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One Night at a Venezuelan Soccer Game

November 8, 2012

Thrashing, raging, pushing, and shoving, or what many would consider a complete breakdown of anything civilized. There was about a 60-feet long by 30-feet wide man-infested box around the ticket booth at los Estudiantes de Merida soccer game in Merida (capital city), Merida (state), Venezuela…last night, Wednesday, November 7th, 2012.

I wish I could say I was surprised, but after living in this country for a total of nine months, in 2007, 2009, and again now in 2012, you’d have to be a fool to at least not have an inkling into the operational ways of the culture…how shit gets done…or doesn’t.

Los Estudiantes de Merida were playing a team from Barinas, a nearby state. This is the Venezuelan professional soccer league. Merida has a beautiful stadium, easily worthy of an intra-South American contest between countries.

One of my good friends here, Pablo, who I met in 2009, is a recent Chemical Engineering graduate of la Universidad de Los Andes in Merida (Merida, the capital city, with a population of 200,000, is nestled in a valley in the Andes Mountains, and home to the second biggest university in Venezuela, hence the name of the soccer team, los Estudiantes, but the team has no relation to the university), and is planning to head out east to the Oriental tomorrow (Merida is western) to begin job-searching in this oil- and mineral-rich, lucrative region. And so it seemed an obvious decision to cop a bottle of rum, Pepsi, limes, and a bag of ice, and head to the big Wednesday night soccer game for our last hurrah until I see him in who knows how long.

Pablo, Alan (another good friend of mine), and I left my apartment where I am staying an hour or so before game time. We walked quickly. Our destination, 15 minutes away, was a stop along the city’s trolley bus line, which connects a large swath of this long, skinny, sloped city (the primary directions people use here are bajando and subiendo, going down or going up), and is a somewhat recent and large investment Merida has made in public transportation.

Mostly, I think the trolley bus line works okay, but because of the game there was a particularly long line, which meant a 25-minute wait just to get on one. Drinks were poured in line.

Again, we are dealing with mountain terrain here, so when we got off at the stadium stop, we had to walk up a rugged path to get to the road that leads to the stadium.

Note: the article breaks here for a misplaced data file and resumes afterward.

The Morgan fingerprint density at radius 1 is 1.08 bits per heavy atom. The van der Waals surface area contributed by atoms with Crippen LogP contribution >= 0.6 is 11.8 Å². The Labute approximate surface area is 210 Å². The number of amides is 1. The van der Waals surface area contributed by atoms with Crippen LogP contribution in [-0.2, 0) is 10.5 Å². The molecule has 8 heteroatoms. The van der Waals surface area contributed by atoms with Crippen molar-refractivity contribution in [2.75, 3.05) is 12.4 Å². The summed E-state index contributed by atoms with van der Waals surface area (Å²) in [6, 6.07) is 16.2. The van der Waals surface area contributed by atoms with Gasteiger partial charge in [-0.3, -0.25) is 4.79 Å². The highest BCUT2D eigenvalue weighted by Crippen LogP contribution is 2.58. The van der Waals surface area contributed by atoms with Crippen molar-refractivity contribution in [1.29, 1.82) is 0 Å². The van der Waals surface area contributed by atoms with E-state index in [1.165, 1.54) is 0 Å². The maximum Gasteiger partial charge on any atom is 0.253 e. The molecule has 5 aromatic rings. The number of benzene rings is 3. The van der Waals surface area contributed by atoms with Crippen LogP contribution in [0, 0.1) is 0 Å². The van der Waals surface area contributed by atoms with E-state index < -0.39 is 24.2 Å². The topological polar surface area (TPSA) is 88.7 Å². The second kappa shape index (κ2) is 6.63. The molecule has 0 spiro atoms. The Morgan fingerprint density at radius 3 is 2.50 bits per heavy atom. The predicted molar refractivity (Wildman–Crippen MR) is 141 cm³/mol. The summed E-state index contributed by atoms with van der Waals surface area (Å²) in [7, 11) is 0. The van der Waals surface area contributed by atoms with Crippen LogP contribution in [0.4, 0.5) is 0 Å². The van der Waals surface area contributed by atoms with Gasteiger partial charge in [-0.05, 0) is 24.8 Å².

As we entered through the general, open-to-the-public gate that leads to the area where you buy tickets, I began to sense what we were in for.  Many, many people come to these games without having bought their tickets yet; I’m one of them, and a line, or rather a blob, of maybe 90 feet extended out from the jail-like barred ticket windows, of which there were four or five (which for a game of this magnitude is woefully inadequate).

Pablo and I made our way to the through the trenches to get a good look at the war zone, which I began describing in the first paragraph. There had to have been around 75 or so rather brutish Venezuelan men pushing and shoving to their hearts content and inching their way towards the ticket windows, clamoring for the attention of the workers behind the bars: a mosh pit line of sorts. Everyone for themselves. Complete madness. And all I could think about was how did it come to this?

After a short rendezvous with the man-made frenzy, we said the heck with it. A few other friends of ours had caught up with us by now, and so, the five of us regrouped and plotted our next move…jokes the whole time from them to me about how “this is Venezuela, pana!”

It being Venezuela, we decided to just go to the entrance (there was only one) where they were taking tickets in hopes of sneaking in or bribing a ticket-taker.

It so happened that my friend Edilso, who was now with us, knew the main guy in charge of the entrance, and naturally moved for a bribe, which he seemed to be well on his way to accomplishing after we had gathered the cash, but the guy, possibly prompted by one of the various men just standing around in full Venezuelan military attire (many of whom had some powerful looking guns), had to run over to an office-type building that was connected to the ticket sales building.

Alan, slick as he is, had recognized one of the rag-tag ticket-takers on the far end, somebody he knew from a previous apartment he had lived in, and moseyed on through, leaving the rest of us still outside. Covertly, Alan went and asked this guy if the four of us could pass through. We had our in. Edilso, who had the money rolled into his palm, lead the pack, and gave the guy a quick “we’re the people that know Alan” gesture. We thought we were going to have to pay him, but we just walked right through and he never asked for the money!

We had also been concerned about not being allowed to carry in the rum, Pepsi, limes, and ice that we had, concerned enough to transfer them all into other, regular plastic containers before we had left, in hopes of some quality sneakage. Ha, we passed right through no questions asked.

So, there you have it folks: after avoiding the war zone, we had made it in without paying a single Bolivar and were fully loaded with booze. The game was a blast: we snuck down and got front row seats, downed the rum, and los Estudiantes de Merida won one to nothing with a header in the second half that had the place roaring….la vida venezolana….es una locura.


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